ADVISORY: Welfare does not affect academic success
Welfare doesn’t hurt and may even help the academic success of high school students, according to a University of Michigan School of Education study of a nationally representative sample of 5,283 American teens.
Presented last month at the National Association for Welfare Research and Statistics in Jackson Hole, Wyo., the study by U-M School of Education researchers Becky A. Smerdon and Valerie E. Lee counters the current assumption that welfare dependence is harmful to the young.
For the study, Smerdon and Lee followed low-income students between 1988 and 1992, through their four years of high school, dividing them into three groups: 377 who received welfare for two years or less, 94 who were on welfare all the time or intermittently for the entire four- year-period, and 4,812 who never received welfare but whose family incomes were modest, no more than three times the official poverty level.
” Previous studies have shown that kids who get welfare are more likely to drop out of school than those who don’t,” says Smerdon, a doctoral student in educational studies. ” But our study shows that for those who stay in school, long-term welfare receipt has no negative effect on academic achievement.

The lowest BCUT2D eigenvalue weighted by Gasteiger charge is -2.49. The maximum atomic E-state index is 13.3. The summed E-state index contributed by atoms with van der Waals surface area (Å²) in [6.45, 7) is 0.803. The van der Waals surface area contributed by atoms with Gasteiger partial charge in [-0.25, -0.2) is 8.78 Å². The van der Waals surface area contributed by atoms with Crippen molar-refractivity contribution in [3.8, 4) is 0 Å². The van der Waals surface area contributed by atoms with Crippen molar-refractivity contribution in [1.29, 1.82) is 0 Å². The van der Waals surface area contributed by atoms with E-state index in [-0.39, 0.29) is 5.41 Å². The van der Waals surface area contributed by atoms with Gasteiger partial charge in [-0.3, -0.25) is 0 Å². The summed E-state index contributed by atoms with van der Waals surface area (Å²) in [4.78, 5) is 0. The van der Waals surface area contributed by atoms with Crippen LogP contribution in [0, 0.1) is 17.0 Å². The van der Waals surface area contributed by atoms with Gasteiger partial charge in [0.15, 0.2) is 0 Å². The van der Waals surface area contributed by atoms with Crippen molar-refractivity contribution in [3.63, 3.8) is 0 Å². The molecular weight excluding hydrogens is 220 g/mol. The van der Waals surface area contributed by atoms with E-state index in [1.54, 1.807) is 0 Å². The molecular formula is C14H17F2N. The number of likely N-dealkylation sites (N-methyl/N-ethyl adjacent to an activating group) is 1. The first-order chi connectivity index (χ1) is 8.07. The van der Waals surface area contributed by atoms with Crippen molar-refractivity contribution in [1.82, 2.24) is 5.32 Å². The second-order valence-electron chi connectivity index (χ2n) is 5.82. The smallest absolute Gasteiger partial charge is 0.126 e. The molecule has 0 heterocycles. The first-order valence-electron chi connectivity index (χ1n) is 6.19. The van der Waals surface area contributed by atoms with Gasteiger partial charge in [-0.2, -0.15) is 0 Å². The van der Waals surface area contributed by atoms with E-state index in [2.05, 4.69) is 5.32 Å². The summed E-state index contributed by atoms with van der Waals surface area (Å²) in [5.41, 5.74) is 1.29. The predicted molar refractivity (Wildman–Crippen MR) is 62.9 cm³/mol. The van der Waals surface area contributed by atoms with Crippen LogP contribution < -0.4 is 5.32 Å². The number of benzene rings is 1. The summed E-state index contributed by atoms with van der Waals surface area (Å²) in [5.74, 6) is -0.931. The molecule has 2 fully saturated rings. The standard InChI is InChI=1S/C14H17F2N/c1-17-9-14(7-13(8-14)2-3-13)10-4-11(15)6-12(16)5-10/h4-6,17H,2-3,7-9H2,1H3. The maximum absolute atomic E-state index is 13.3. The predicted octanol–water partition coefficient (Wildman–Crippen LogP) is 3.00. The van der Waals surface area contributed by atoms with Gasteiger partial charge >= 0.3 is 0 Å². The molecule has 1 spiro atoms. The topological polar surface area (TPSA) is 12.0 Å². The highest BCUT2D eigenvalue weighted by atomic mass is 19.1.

” In fact, students who received welfare on a long-term basis actually showed slightly greater gains in reading performance on standardized tests than those who did not. And for some students, short-term welfare receipt is also beneficial, very slightly boosting their performance gains in science and social studies. Perhaps this is not so surprising, given that the purpose of welfare is to help children and their families through periods of hardship.”
Welfare recipients who stay in school may represent a particularly resilient sample of adolescents, note Smerdon and Lee, an associate professor of education. Such students, they point out, are living exceptions to the widespread belief that welfare dependence inevitably has harmful intergenerational effects.